Iran: Muslim father beheaded 14-year-old daughter, prompting new law


    By Mark Ellis —

    Romina Ashrafi

    Reza Ashrafi was enraged when he learned his daughter Romina was about to run away with her 29-year-old boyfriend.

    Because he thought this would bring shame or dishonor to the family, he sought advice from an attorney about the penalty he might face if he killed his daughter – a so-called honor killing, an Islamic cultural tradition.

    Reasons for honor killing may include an unwanted divorce, refusing to enter an arranged marriage, having premarital or extramarital sex, becoming the victim of rape or sexual assault, dressing in western-style clothing, engaging in homosexuality, or renouncing the Muslim faith.

    The lawyer told him he would not face capital punishment but likely three to 10 years in jail, according to a report by the New York Times.

    “Murder in Iran is subject to the death penalty under the Shariah mandate of ‘an eye for an eye.’ But the penal code, based on Islamic law, exempts a guardian from capital punishment for killing his child. A child’s father and paternal grandfather are considered legal guardians,” according to The Times.

    Reza had issued threats multiple times before he carried out the grisly deed.

    Romina in western-style dress (left)

    The two argued because she let her hair dangle outside her scarf and posted pictures of herself on Instagram without a hijab, in western-style dress, her raven-black hair fully uncovered.

    Romina’s older boyfriend rode a motorcycle and had a tattoo. He had been courting Romina since she was 12 and even proposed marriage. In Iran, girls can marry with their father’s approval at age 13.

    But her father rejected the proposal because he didn’t like the boyfriend’s family – apparently not because of their age difference.

    He confiscated Romina’s phone, kept her at home and began to threaten and terrorize her. One evening he came home with rat poison and rope, encouraging Romina to commit suicide so he wouldn’t have to kill her, according to The Times.

    In response, Romina ran away, leaving a note behind.

    Romina and boyfriend

    “Baba you wanted to kill me,” she lamented. “If anyone asks you where Romina is, tell them I am dead.”

    Three days after she ran away, Mr. Ashrafi discovered her hide-out, called the police, and the authorities located her.

    Romina pleaded with police not to send her home with her father, telling them of his threats. But her father assured police Romina would be safe under his care.

    But the night after her return, Ashrafi crept into the bedroom where the girl was sleeping and decapitated her with a farming sickle.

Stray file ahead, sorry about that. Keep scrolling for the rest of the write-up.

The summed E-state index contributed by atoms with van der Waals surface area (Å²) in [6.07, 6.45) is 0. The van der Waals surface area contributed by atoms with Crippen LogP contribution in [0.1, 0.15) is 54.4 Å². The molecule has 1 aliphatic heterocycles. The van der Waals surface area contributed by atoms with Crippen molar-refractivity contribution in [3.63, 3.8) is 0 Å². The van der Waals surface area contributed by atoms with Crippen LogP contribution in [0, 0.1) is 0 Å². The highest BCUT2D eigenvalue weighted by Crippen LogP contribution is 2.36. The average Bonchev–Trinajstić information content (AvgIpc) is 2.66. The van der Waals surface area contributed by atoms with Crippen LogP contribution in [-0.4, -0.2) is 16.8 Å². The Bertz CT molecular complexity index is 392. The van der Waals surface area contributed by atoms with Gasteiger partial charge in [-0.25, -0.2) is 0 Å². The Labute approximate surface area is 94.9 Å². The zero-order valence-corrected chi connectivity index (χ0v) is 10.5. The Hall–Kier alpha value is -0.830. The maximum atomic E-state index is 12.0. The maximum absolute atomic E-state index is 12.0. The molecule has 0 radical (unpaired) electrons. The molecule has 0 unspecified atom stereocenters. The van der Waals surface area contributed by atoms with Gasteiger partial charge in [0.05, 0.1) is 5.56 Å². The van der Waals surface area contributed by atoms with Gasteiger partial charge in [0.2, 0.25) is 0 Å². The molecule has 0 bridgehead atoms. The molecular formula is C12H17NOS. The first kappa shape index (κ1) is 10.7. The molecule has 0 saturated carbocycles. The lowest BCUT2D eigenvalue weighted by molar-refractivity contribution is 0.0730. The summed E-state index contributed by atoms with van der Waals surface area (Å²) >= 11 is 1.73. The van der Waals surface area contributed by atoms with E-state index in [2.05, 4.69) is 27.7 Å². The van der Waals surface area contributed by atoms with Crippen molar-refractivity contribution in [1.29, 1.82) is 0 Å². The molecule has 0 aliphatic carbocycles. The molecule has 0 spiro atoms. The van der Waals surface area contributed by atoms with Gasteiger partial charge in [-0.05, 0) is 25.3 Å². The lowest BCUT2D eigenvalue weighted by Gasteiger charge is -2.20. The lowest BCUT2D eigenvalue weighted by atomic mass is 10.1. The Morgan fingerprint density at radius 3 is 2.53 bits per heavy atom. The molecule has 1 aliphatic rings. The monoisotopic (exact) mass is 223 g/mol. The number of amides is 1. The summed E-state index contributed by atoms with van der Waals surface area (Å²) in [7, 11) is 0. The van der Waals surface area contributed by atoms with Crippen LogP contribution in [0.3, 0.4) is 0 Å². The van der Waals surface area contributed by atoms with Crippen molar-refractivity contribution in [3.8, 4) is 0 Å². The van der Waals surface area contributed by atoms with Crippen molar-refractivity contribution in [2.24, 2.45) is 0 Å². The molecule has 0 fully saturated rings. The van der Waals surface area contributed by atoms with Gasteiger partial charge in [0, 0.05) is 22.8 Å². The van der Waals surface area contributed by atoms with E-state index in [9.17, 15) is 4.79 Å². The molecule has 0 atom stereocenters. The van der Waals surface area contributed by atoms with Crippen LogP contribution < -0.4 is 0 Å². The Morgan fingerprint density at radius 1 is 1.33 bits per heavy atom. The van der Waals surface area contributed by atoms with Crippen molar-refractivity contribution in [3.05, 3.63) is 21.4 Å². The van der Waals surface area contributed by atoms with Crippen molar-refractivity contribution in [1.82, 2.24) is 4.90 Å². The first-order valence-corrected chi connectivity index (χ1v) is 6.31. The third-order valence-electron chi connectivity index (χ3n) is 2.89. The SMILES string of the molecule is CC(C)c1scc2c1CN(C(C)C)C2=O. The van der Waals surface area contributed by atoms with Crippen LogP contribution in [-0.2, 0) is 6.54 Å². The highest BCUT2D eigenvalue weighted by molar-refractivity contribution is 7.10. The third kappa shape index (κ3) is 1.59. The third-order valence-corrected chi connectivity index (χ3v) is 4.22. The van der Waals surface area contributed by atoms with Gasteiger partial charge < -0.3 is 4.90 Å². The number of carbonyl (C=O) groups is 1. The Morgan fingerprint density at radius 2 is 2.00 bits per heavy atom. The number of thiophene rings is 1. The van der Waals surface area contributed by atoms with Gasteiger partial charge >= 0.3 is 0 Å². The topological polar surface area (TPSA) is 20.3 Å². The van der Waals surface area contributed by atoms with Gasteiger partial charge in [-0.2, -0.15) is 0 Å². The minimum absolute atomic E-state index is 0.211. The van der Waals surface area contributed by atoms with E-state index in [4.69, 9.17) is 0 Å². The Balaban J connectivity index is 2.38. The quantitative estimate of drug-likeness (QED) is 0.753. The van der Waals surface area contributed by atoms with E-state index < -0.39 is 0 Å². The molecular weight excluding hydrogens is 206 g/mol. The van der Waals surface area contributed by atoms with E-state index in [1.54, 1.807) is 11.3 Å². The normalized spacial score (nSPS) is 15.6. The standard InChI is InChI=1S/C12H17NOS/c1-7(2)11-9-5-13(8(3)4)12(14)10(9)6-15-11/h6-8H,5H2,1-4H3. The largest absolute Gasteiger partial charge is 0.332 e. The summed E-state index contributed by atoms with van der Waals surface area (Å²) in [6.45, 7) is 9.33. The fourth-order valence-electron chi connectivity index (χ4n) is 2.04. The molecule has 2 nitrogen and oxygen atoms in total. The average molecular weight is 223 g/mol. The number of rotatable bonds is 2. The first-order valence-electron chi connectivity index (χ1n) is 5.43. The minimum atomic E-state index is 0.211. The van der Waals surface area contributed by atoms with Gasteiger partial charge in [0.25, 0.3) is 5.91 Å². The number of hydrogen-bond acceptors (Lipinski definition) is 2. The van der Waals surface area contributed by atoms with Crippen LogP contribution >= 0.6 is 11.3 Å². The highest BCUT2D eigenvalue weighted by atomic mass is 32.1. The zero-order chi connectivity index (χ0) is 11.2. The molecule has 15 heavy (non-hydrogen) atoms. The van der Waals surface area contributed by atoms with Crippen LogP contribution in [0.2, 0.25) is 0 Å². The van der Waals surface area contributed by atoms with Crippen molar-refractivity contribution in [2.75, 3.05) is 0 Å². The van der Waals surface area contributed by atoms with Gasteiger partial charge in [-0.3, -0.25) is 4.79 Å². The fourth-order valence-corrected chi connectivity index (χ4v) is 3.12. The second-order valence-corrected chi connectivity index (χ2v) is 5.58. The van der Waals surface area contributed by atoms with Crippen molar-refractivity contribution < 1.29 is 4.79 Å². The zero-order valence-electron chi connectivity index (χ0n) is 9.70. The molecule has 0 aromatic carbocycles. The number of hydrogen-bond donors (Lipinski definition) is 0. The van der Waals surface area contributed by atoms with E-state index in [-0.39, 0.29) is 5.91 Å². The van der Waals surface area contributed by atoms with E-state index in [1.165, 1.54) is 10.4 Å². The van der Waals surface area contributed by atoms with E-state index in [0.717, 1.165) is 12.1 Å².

Extent of the problem

    A 2019 report by a research center in Iran found that nearly 30 percent of all murder cases in the country were honor killings of women and girls.

    Women’s advocacy groups believe that more than 20,000 women are killed worldwide in such honor killings, the BBC reported.

    But murder is not the only form of honor crime. Honor crimes may include acid attacks, abduction, mutilation, and beatings. Police in the UK recorded at least 2,823 such crimes in 2010.

    Romina’s killing touched off a national debate about crimes against children and led to the passing of a law June 7th making it a crime to emotionally or physically abuse or abandon a child, Iran’s first legal protection for children and juveniles.

    Iranian media referred to the new legislation as “Romina’s law” and said if it had passed a few weeks earlier, Romina might still be alive, according to The Times.

    Romina’s father is in jail awaiting trial. He still faces a maximum jail sentence of 10 years.

    While women in Iran have more work opportunities than in some other Middle Eastern countries, they must cover their hair and arms in public and avoid provocative clothing. They must have the permission of a male relative to leave the country, ask for a divorce or work outside the home, according to The Times.

    Domestic violence is thought to be widespread, and the chief of Iran’s family protection agency said that reports of domestic violence had tripled during the coronavirus lockdown, with its hotline receiving 4,000 calls a day.

    “In Romina’s village of Lamir, population 600, her school girlfriends still trek up the hill to the cemetery on most days. They lay yellow and purple wildflowers on her grave, and whisper a prayer that this will not be their fate.”